Some of the things I’ve learned in college that completely changed me.

Hi friends!

I give credit to these things for all the changes I’ve undergone in college, as a person, student, friend, and young adult. I thought sharing them might help you anticipate all of this and more on your adventure. Happy Holidays!

1. Taking the initiative is worth gold. In high school, friendships were defined by the amount of things you shared in common with a person. And in a way, that is still true in college and throughout life in general, except that now sharing a classroom or growing up with someone isn’t a factor as to how strongly you click with someone. In college, it doesn’t really matter whether you’re an animal science major and your best friend is an apparel and merchandising major. After all, now it’s not about sharing all your classes with someone or sharing the same environment all the time. At the same time, now that friendships aren’t as accidental, they take more work and initiative. You’re probably not going to be running into each other throughout the day in classes and such, so now is the time to exercise your planning skills and organize your time better to support time with friends, as well as work, and classes. Those friendships that will remain in the end, are the ones you actually dedicated some time to, and took the initiative to maintain.

The same rule applies in anything career related this four years. You’ll be doing a lot of resume updates, internship applications, job interviews, etc. And that work is not getting done by itself unless you take that initiative and decide to make things happen for yourself.

2. It’s all about quality over quantity. And this, I learned, applies to just about anything in life. First, I learned that as the years pass from the time you graduated high school, friendships start shrinking more and more and molding themselves into a small number of really good friends you can count with one hand. At first, I struggled a little bit with this and was convinced it wasn’t supposed to be a good thing. However, now I feel much more accepting of the fact that people’s lives changes throughout college, as we are all launched into more adult-like roles and can’t benefit of all the free time we used to have in high school. Making time for everyone is so much harder now, so I’ve learned to appreciate and put time into those friendships that really matter and that build you up, instead of bring you down. Something really valuable I learned was telling the difference between the two.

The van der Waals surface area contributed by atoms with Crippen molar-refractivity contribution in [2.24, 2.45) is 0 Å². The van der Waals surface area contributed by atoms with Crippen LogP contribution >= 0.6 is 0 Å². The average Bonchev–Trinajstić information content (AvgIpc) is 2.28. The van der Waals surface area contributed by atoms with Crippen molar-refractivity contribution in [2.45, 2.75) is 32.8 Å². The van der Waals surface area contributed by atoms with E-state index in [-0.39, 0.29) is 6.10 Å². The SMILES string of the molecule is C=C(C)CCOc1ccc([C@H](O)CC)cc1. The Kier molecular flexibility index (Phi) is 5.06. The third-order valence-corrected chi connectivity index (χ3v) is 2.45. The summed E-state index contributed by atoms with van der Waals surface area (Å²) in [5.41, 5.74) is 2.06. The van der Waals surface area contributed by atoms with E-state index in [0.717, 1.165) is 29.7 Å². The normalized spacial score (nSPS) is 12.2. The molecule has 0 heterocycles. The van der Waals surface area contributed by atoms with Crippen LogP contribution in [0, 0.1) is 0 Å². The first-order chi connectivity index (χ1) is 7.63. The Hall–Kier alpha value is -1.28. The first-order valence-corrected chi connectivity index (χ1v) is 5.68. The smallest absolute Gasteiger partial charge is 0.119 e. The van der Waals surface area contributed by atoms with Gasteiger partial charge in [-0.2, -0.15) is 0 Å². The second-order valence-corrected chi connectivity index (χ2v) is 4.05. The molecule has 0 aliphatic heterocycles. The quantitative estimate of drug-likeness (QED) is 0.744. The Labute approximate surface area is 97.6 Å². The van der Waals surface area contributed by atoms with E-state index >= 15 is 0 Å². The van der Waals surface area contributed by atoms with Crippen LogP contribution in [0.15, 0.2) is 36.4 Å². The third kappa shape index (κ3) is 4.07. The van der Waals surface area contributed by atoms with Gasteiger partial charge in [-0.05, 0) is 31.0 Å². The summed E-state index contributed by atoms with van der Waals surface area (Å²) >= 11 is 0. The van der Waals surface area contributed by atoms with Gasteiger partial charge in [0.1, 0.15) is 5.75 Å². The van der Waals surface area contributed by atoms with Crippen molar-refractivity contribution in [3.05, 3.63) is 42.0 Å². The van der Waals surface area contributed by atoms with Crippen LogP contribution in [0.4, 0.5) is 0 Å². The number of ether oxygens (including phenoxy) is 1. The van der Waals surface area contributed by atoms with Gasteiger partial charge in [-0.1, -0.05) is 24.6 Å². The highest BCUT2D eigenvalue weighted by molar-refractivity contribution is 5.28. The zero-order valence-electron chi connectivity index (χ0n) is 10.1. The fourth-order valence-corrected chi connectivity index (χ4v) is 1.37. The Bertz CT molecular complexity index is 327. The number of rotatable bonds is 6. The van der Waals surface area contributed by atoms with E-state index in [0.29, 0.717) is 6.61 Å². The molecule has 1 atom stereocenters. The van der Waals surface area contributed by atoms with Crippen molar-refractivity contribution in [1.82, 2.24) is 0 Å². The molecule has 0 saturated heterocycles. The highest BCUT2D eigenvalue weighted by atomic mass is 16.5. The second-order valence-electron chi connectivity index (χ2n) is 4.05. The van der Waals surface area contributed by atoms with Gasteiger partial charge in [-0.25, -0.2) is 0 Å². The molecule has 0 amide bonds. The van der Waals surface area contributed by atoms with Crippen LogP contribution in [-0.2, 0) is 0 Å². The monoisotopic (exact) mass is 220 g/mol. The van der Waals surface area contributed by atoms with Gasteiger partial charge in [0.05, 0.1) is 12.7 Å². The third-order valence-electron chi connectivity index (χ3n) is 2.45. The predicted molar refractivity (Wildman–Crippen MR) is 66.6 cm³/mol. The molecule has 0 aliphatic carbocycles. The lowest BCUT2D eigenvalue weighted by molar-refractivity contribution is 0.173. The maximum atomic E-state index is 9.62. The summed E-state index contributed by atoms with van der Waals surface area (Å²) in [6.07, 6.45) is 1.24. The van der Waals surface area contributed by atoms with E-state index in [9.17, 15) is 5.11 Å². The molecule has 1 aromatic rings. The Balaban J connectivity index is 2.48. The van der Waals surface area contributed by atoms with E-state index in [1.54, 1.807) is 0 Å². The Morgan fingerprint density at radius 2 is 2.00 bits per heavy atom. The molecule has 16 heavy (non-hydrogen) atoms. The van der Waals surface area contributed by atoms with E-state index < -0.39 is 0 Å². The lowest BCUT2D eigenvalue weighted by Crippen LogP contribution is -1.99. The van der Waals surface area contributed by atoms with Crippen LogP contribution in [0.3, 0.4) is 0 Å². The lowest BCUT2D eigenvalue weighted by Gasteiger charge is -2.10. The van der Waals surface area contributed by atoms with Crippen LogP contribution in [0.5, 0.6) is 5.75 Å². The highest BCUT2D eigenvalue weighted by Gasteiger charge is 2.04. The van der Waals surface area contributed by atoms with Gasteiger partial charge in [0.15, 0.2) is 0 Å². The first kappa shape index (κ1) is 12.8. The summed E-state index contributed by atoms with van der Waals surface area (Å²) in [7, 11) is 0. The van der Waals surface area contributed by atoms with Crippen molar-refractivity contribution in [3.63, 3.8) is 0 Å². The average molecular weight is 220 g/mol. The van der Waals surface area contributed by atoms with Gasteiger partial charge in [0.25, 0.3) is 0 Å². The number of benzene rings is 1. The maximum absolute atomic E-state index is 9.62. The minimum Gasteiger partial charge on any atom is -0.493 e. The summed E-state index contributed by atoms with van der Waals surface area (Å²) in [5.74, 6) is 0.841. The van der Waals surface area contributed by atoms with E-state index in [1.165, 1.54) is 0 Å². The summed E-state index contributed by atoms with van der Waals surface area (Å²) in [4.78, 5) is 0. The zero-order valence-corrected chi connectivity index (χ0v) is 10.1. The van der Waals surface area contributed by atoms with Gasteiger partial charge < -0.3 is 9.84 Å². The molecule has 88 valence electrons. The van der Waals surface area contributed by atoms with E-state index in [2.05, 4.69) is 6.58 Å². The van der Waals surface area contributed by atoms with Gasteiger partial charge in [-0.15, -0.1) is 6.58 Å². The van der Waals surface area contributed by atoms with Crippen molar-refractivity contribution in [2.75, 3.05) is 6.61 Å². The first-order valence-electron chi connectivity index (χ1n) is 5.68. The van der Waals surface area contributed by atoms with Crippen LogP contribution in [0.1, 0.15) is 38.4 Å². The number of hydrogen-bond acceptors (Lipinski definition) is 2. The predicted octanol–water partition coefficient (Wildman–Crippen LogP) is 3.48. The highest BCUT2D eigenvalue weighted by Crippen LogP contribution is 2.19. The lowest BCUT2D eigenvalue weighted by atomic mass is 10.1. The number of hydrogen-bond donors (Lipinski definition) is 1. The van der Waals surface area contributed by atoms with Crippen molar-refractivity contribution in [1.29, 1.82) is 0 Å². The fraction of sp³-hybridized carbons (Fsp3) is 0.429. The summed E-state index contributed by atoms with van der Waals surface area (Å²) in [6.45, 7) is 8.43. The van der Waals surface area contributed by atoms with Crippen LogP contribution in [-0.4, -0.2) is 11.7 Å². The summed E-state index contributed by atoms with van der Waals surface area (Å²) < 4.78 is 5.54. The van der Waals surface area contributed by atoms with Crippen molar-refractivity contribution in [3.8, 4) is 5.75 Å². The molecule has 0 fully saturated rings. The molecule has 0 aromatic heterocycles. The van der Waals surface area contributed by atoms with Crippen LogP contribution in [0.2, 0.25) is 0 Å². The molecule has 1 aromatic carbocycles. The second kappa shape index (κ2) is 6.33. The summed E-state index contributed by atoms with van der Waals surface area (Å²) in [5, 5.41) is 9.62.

Similarly, the rule applies to how to eat, and dress yourself. It’s really easy to have those nights of total collegiate behavior and feast on pizzas and junk food. Also, what about all those frappes and mochas to try to get you through your night of cramming? I’ve learned that those binges never get you far. Eating better foods instead of bigger quantities of food make a big difference in how you feel about yourself!

3. Being independent. I never knew how well I could fair by myself until…well, I just had to, or else. 😉 It’s one of the biggest, and best, lessons I’ve ever learned in college. This is the time to go after what you want for yourself in life. Join that club you’ve always wanted to join, befriend the people you want to befriend, etc. But always remember to be true to who you are, and that you don’t really need to be friends with a certain person, or go out to certain places, or be a certain kind of someone others want you to be. This is the moment to be yourself, and be independent (responsibly, of course). This is the time to learn what works best for you in terms of routines, finances, and all these things you need to start learning while becoming an adult. So, I say…embrace it. 🙂

4. Chase your dreams. Before I came to college I held a much stricter view of how I was supposed to go about choosing a career. I guess it’s easy to be that way when all you ever hear is how much money doctors make, or how well engineers fair in the job market, etc. However, I never expected to learn how much passion and dedication it takes to choose a career that lifts you up, and allows you to wake up in the morning feeling like you contribute something worthy to the world; that you thrive in and enjoy. I never expected to learn how important that is, either.

It’s so important to like what you do to be able to be successful at it, so choose a career that allows you to be yourself and use your best assets. If you’re a writer, write! If you’re an humanitarian, choose accordingly! But be true. Because all it takes to succeed is dedication and hard work. Passion alone gets you nowhere, but if you’re willing to put in the hard work for that dream, then you’re well on the way of getting there.

5. It’s never too late. Some of us don’t come in to college knowing exactly where it is that we’re going. But in retrospect, all the little chapters I’ve been through in my years here are important and relevant to the place I am in today. Do I wish I would’ve known I wasn’t going to like biology as much as I thought I would when I was a freshman? Yes, of course. But at the same time, those little detours I took helped me realize life is not always traveled on a straight road, and those curves and loops one takes always contribute to who you become. Therefore, it’s never too late to change your mind, or change your major and start all over again. I chose to add a design studies minor in my senior year of college, it’s never too late!

I hope this can help you put into context all the things that you’re learning about yourself this four years. There’s this and a ton more. Enjoy your adventure! 😉

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